Download: ‘Immersive VR Education’
Kino is an international filmmaking movement that’s been running in cities around the world since 1999. The concept is simple – aspiring filmmakers of all levels of experience, meet over a weekend; write, direct, edit and screen films all in a two day blitz. Over time the movement has expanded to included week long ‘international kabaret’ events. The next of these is planned from July 12th – 19th in Dublin. I’ve participated in two Kino events, doing everything from writing / directing to sound, acting and even craft services. What’s unique about the event is the openness to filmmakers of all levels of experience and none. Camera people who work professionally in the industry, rub shoulders with first time actors and vice versa. It’s a full immersion introduction to the minimum viable product of a film. If you’re interested in taking part, you’ll find all the info you need at Kino’s facebook page. Back in March I attended one of the Dublin Kino D weekends, and spoke to Kino D founder George Hooker, as well as a bunch of enthusiastic attendees. Take a listen.
Download: ‘Kino D’
Xiu Xiu – Clowne Town
Jason Shaw – Thingamajig
Megs Moorley at IMMA, image copyright Catalyst Arts Gallery.
Meg’s Moorley’s ‘artist led archive‘ is a wonderful storehouse of the wisdom and work of numerous art collectives over the last four decades. The archive, which tours as a series of exhibitions and discussion events, is part of the permanent collection at the National Arts Visual Library at NCAD. I spoke with curator and artist Megs Morley, at the recent Artist Led Archive exhibition at IMMA.
All tracks used in this piece were from CD’s included in the Artist Led Archive (complete list below). Many of these works were included on the incredible ‘The Sound We Are Now‘ release from 2007, featuring some of the most beautiful and evocative sound artists working in the last decade. The Sound We Are Now is available from Farpoint Recordings, the label which curates a panoply of incredible sound artists and experimental musicians.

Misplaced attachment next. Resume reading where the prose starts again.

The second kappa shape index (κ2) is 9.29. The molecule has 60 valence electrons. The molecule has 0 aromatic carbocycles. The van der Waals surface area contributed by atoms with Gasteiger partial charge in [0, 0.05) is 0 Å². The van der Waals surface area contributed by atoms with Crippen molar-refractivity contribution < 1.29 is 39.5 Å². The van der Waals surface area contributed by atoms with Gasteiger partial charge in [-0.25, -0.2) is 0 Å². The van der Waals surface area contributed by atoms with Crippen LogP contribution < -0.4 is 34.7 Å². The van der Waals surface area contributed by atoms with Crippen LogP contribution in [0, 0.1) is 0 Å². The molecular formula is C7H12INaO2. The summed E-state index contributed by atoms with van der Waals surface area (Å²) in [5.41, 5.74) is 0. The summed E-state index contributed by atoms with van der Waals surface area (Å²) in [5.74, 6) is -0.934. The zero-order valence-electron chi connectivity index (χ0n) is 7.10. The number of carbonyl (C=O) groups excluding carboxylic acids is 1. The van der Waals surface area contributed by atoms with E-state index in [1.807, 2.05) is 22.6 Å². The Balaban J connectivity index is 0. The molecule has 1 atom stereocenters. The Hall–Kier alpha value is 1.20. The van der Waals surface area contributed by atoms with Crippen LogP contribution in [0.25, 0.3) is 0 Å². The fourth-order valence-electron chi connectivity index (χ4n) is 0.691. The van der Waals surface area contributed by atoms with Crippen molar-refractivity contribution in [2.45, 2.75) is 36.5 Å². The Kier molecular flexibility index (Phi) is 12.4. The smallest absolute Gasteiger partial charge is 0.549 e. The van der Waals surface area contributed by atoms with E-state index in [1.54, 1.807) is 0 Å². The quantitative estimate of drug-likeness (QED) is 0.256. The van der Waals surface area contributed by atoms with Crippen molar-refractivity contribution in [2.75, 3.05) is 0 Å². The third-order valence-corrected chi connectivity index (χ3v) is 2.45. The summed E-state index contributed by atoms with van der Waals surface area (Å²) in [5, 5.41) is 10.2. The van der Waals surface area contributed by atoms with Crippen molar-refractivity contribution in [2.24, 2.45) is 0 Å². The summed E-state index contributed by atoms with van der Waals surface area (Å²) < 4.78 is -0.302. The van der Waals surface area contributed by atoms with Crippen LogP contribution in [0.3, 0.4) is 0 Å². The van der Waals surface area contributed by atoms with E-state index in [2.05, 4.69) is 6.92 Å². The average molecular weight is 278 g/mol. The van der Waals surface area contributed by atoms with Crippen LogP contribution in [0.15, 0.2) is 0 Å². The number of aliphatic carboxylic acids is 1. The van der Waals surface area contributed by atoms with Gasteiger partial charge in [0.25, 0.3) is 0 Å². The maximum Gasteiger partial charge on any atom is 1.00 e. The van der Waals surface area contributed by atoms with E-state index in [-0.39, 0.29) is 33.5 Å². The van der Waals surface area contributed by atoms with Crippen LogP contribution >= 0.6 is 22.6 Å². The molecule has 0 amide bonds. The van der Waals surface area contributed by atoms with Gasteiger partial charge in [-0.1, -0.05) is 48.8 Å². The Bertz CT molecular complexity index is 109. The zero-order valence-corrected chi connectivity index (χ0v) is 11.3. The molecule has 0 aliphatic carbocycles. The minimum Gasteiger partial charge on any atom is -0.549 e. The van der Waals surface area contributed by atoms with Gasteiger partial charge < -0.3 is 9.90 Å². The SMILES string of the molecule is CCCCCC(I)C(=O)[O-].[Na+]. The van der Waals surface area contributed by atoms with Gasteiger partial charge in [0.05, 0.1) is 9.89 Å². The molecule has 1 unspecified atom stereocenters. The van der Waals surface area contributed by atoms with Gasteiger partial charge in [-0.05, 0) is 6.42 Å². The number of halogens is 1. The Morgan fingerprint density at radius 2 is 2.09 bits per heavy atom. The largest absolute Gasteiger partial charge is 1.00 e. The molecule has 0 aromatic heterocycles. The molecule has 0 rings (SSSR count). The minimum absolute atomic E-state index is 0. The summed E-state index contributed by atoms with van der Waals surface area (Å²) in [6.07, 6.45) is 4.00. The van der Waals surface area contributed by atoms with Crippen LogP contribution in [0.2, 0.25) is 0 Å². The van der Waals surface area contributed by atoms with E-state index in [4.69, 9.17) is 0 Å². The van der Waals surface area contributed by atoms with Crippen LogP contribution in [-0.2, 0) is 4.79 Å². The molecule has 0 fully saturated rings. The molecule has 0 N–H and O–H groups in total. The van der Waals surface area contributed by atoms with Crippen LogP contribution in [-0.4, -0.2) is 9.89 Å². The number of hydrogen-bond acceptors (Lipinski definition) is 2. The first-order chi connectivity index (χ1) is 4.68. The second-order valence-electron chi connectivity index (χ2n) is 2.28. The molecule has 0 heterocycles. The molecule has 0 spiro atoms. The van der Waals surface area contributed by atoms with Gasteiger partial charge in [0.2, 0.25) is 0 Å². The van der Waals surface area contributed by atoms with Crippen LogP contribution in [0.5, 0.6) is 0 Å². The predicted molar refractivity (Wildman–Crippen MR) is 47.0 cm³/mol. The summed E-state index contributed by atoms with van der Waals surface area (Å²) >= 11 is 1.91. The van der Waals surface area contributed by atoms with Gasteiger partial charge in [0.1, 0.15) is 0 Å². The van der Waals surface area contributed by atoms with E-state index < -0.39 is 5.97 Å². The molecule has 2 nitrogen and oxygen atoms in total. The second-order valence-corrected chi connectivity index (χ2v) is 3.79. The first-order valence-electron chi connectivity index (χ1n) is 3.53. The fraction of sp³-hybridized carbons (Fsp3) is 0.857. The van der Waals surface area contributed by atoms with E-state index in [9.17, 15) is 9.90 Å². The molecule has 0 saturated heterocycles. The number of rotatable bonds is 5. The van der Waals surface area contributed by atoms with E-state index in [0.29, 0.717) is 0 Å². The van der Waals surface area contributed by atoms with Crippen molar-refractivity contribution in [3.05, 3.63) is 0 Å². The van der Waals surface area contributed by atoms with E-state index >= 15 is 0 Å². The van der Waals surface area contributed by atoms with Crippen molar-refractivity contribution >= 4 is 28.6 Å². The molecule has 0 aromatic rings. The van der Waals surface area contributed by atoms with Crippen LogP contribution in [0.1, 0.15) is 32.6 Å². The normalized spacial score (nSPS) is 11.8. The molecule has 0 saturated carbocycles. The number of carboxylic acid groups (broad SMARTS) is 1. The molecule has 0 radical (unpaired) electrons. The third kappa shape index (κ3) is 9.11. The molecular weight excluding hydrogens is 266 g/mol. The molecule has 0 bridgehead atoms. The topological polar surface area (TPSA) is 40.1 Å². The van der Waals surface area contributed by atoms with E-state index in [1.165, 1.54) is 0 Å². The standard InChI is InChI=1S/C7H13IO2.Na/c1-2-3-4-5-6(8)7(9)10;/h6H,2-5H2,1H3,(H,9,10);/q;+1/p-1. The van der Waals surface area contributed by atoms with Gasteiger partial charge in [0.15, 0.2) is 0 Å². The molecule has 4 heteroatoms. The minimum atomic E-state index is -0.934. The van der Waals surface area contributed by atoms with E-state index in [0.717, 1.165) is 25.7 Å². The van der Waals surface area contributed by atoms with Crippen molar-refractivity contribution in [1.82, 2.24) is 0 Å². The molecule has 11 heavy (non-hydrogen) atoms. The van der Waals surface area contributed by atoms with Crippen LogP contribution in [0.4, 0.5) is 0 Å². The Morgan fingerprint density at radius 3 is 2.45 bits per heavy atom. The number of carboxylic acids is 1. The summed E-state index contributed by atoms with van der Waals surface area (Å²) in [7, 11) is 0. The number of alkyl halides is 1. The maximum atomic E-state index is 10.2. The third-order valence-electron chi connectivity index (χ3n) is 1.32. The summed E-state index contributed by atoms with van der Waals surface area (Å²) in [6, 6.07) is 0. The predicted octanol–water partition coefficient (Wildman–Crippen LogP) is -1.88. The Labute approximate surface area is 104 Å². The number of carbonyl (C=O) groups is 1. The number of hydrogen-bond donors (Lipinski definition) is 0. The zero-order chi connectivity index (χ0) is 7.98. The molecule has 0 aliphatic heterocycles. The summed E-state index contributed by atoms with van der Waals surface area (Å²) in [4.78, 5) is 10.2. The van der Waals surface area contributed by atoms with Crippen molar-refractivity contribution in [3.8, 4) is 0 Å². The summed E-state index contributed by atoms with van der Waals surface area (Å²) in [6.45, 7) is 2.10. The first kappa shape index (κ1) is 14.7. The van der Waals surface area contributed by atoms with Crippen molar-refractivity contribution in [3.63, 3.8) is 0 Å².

Download: ‘The Artist Led Archive’
The Sound We Are Now – Anthony Kelly & David Stalling – Powerstation 3
The Sound We Are Now – Thea Herold – Same Same but different
Gary Phelan & Mark McLoughlin – Random Access Soundworks – Kevlar Second Chants
The Sound We Are Now – Johannes S. Sistermanns – to disappear / appear
The Sound We Are Now – Alan Lambert South Shore
David Stalling and Anthony Kelly – Urban Utopias – Ghost Signal
The Sound We Are Now – Jürgen Simpson – Kepler
Alan Lambert – The Man Who Cycled To The Moon – Tiny Tiny
Perhaps you’ve seen it. One of those instantly recognisable meme images, that neatly confirm our prejudices with a concise and tweet ready bon mot. The image shows a young man, trendily emaciated and nebbish, Brooklyn casual in navy and white stripped boaters, below his aquamarine shorts and Warby Parker goggles. He sits on a park bench, oblivious to his anachronism, pecking away at an analogue typewriter. ‘You’re not a real hipster’, the text smugly asserts, ‘until you take your typewriter to the park’.
Quoth another readily shared bon mot, ‘Christ what an asshole’.
As with so many pieces of received wisdom, this one is a primary source only about the beliefs of those who spread it. Look we say, as we reblog, tweet and post it to Facebook, ‘I spurn the ironic adoption of outmoded technologies, for I am unpretentious’. Unhappily for the hipster cliche, it turns out that our sartorially stereotyped analogue aficionado is in reality a writer ‘The Roving Typist’, making what must be an agonisingly modest living selling custom hand typed short stories, written one at a time.
I came of age, just as the typewriter was becoming obsolete. Say what you will about the destructive impact on concentration, artistry and erudition the computer hath wrought. For me, the spellchecker made writing possible. I remember the sinking feeling, just before my junior cert, on being instructed by a particularly pernicious crone, only ever to use words that I could spell. Well thats it, I thought. I’ll be handing up a blank English paper. I’m not actually dyslexic, the technical term is subclinical auditory working memory difficulties. But without the smooth forgiving inline recommendations of autocorrect, I’d be at sea with two es.